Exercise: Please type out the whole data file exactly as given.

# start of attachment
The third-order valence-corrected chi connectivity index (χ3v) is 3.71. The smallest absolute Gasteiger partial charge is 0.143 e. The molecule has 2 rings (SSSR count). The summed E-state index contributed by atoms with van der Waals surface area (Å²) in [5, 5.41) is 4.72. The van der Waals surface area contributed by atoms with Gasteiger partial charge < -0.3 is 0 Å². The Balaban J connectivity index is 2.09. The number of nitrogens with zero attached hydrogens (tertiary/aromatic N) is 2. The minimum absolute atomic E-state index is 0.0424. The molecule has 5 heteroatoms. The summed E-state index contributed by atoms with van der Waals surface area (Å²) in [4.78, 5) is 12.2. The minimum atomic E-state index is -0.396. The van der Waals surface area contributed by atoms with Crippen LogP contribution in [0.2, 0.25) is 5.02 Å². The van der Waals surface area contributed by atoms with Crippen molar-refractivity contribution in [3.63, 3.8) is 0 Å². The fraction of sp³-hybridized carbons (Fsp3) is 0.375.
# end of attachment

The third-order valence-corrected chi connectivity index (χ3v) is 3.71. The smallest absolute Gasteiger partial charge is 0.143 e. The molecule has 2 rings (SSSR count). The summed E-state index contributed by atoms with van der Waals surface area (Å²) in [5, 5.41) is 4.72. The van der Waals surface area contributed by atoms with Gasteiger partial charge < -0.3 is 0 Å². The Balaban J connectivity index is 2.09. The number of nitrogens with zero attached hydrogens (tertiary/aromatic N) is 2. The minimum absolute atomic E-state index is 0.0424. The molecule has 5 heteroatoms. The summed E-state index contributed by atoms with van der Waals surface area (Å²) in [4.78, 5) is 12.2. The minimum atomic E-state index is -0.396. The van der Waals surface area contributed by atoms with Crippen LogP contribution in [0.2, 0.25) is 5.02 Å². The van der Waals surface area contributed by atoms with Crippen molar-refractivity contribution in [3.63, 3.8) is 0 Å². The fraction of sp³-hybridized carbons (Fsp3) is 0.375.